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Should You Rent Or Buy

June 28, 2012 10:48 pm

Location.Just as location is a factor in buying, where you rent is also key.

Buying a house in or near the downtown district of a large city is often more expensive than a suburban home. Because of the growth of the urban infill movement as well as space constraints that gave rise to high-density living years ago, apartments can be more readily available.

"Urban settings are seeing an influx of people who want to be able to live near work and the cultural attractions that you find in a big city," says John McGrail, CEO of Mayo Group.

Ease of relocation. A short-term or month-to-month rental contract is a lot easier to unload than it is to sell a property. What's more, if you sell a property too soon, given the time it takes to accrue equity these days, you could sell at a big loss.

If you are on a career track, planning to move back to your home town to be with family, or just need the flexibility to relocate, buying may not be for you.

Square footage. If you are on the go, career-wise, or just don't spend much time at home, are outdoorsy and travel frequently, a studio apartment or place to sleep may be all you need. If you don't spend much time in your house, a large space will be a waste of space and money.

Job security concerns. Without job security, you need the flexibility to relocate. A homeowner's worst nightmare is losing a job and not being able to quickly find another or being forced to relocate to find another job. In both cases, paying the mortgage or selling the home could be tough.

Defaulting on your mortgage can lead to foreclosure, wrecked credit and high blood pressure. If your employment is shaky, now's not the time to buy. Jobs are tough to come by.

The economy. The soft economy could impact your employment opportunities. It has also prompted lenders to tighten credit. Take a hard look at the local economy where you would like to buy. Renting in a recovering economy can give you time to save for a down payment and put yourself in the best position to buy.

Poor credit. If your credit is trashed, lenders won't approve a mortgage for you. A year or two renting and careful credit use can give you time to boost your credit score and position yourself as a strong homebuyer.

Maintenance. The best homeowners are do-it-yourselfers who don't have to call the plumber every time the sink stops up. In an apartment complex, even a single-family home you might rent, the landlord or property owner direct, or through the building manager or the superintendent, is typically responsible for maintenance.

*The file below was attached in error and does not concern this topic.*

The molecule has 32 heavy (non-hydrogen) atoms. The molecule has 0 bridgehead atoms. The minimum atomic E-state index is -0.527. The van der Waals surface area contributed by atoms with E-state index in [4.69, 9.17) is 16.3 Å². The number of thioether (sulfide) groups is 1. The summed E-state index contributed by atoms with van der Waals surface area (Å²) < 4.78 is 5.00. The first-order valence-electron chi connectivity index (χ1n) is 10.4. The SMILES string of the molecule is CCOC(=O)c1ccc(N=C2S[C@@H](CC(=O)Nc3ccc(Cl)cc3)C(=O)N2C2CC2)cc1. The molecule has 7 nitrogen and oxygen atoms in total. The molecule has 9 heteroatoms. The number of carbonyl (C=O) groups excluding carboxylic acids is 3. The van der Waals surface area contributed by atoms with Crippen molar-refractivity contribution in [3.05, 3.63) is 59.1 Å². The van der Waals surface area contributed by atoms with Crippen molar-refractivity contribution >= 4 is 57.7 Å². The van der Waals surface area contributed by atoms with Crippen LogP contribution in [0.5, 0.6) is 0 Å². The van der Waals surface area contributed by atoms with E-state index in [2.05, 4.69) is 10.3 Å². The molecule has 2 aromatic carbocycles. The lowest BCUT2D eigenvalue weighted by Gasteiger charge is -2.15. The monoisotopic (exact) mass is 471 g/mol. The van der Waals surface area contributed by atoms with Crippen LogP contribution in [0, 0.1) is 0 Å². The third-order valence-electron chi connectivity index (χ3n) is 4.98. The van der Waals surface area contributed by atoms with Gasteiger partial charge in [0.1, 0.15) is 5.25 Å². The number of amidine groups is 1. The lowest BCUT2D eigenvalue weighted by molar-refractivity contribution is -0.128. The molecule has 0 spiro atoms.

Your relationship. If your relationship is young or on shaky ground, think about the consequences of buying a home with someone who may be out of the picture weeks, months or even years from now. If you're dependent on two incomes to make the mortgage payments, if there could be a court fight over assets if you split, renting is probably a better deal.

When you share assets in marriage or other relationships a prenuptial or other agreement also may be a good idea.

 

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Why Spring Listings Blossom

May 18, 2012 3:52 pm

Nature is in full bloom across the nation. Many of today’s homeowners are unaware that Spring can be the ultimate time to list a home for sale. From beautiful lawns to temperate weather it’s prime time to lure in buyers.

Spring offers up a wide array of natural beauty. Green lawns, budding roses, and fragrant blossoms treat the eye and nose at every turn. This particular Spring, however, has a leg up on previous years.

Interest rates are still near historic lows, hovering well below 4.0 percent for the 30-year fixed rate mortgage. This translates to favorable terms for eager buyers.

Jobs have begun to return in sectors all across the economy, which equals into a larger pool of eligible and willing buyers. Finally, as home prices have stabilized more homes are now within reach of more buyers. Affordability rates are at generational highs.

Are you a seller who will be looking to buy? Today’s market conditions make for a great time to buy and move up (if you have equity built in your home). Let Springtime showcase your home in the most natural light and “spring” a buyer into action.

Need a reason for selling this season? Consider nature’s paintbrush. Curb appeal is your home’s first impression. Many designers create this by painting the front door or a home or adding a punch of color with , but Spring means that your punches of color need not end at the front step.

Add flower beds around your mailbox, trees, and some to line your walkways. Prune back trees and shrubs to give a neat and orderly appearance.

Finally, take a good, hard look at the exterior of your home. Spring is a good time to break out the paint and give your home a few touch ups. Clean out gutters and clean up any trash.

Next, consider the beautiful weather. Who wants to look at houses during ice and snow? Okay, so there are plenty of buyers who brave those elements, but having an open house or showing during beautiful Spring weather is always a plus. Instead of too hot or too cold your guests will be just right.

Finally, most families prefer to pack up kids when school is taking a break. That means they want to move during the Summer months. What does this mean for sellers? It means families are looking to buy in the Spring. This gives them plenty of time to look at homes and then go to closing, which can take from a few weeks to over a month.

Springtime is full of new growth opportunities. So, stop and smell the roses ... and list that home for sale!

 

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